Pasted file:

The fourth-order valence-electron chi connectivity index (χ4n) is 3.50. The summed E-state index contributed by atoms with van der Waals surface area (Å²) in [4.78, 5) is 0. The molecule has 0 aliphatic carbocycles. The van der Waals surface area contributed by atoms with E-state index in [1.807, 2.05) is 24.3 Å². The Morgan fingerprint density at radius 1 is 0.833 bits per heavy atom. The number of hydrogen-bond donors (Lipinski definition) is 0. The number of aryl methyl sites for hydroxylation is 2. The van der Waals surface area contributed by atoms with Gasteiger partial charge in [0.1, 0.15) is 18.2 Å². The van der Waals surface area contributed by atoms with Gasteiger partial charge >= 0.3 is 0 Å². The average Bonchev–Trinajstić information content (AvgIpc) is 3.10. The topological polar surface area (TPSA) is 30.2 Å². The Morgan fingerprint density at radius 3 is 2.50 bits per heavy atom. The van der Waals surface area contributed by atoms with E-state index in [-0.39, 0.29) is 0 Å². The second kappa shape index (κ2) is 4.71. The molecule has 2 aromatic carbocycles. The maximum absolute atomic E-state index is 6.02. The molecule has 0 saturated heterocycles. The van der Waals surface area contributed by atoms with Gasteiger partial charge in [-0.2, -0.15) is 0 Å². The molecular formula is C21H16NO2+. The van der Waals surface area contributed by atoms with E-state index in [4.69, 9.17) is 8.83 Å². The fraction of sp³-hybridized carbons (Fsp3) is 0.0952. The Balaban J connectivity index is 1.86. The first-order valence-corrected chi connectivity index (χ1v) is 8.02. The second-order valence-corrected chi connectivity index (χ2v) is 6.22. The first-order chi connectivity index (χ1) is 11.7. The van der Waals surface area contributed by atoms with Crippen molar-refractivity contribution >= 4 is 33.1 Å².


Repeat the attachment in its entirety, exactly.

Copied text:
The fourth-order valence-electron chi connectivity index (χ4n) is 3.50. The summed E-state index contributed by atoms with van der Waals surface area (Å²) in [4.78, 5) is 0. The molecule has 0 aliphatic carbocycles. The van der Waals surface area contributed by atoms with E-state index in [1.807, 2.05) is 24.3 Å². The Morgan fingerprint density at radius 1 is 0.833 bits per heavy atom. The number of hydrogen-bond donors (Lipinski definition) is 0. The number of aryl methyl sites for hydroxylation is 2. The van der Waals surface area contributed by atoms with Gasteiger partial charge in [0.1, 0.15) is 18.2 Å². The van der Waals surface area contributed by atoms with Gasteiger partial charge >= 0.3 is 0 Å². The average Bonchev–Trinajstić information content (AvgIpc) is 3.10. The topological polar surface area (TPSA) is 30.2 Å². The Morgan fingerprint density at radius 3 is 2.50 bits per heavy atom. The van der Waals surface area contributed by atoms with E-state index in [-0.39, 0.29) is 0 Å². The second kappa shape index (κ2) is 4.71. The molecule has 2 aromatic carbocycles. The maximum absolute atomic E-state index is 6.02. The molecule has 0 saturated heterocycles. The van der Waals surface area contributed by atoms with Gasteiger partial charge in [-0.2, -0.15) is 0 Å². The molecular formula is C21H16NO2+. The van der Waals surface area contributed by atoms with E-state index in [4.69, 9.17) is 8.83 Å². The fraction of sp³-hybridized carbons (Fsp3) is 0.0952. The Balaban J connectivity index is 1.86. The first-order valence-corrected chi connectivity index (χ1v) is 8.02. The second-order valence-corrected chi connectivity index (χ2v) is 6.22. The first-order chi connectivity index (χ1) is 11.7. The van der Waals surface area contributed by atoms with Crippen molar-refractivity contribution >= 4 is 33.1 Å².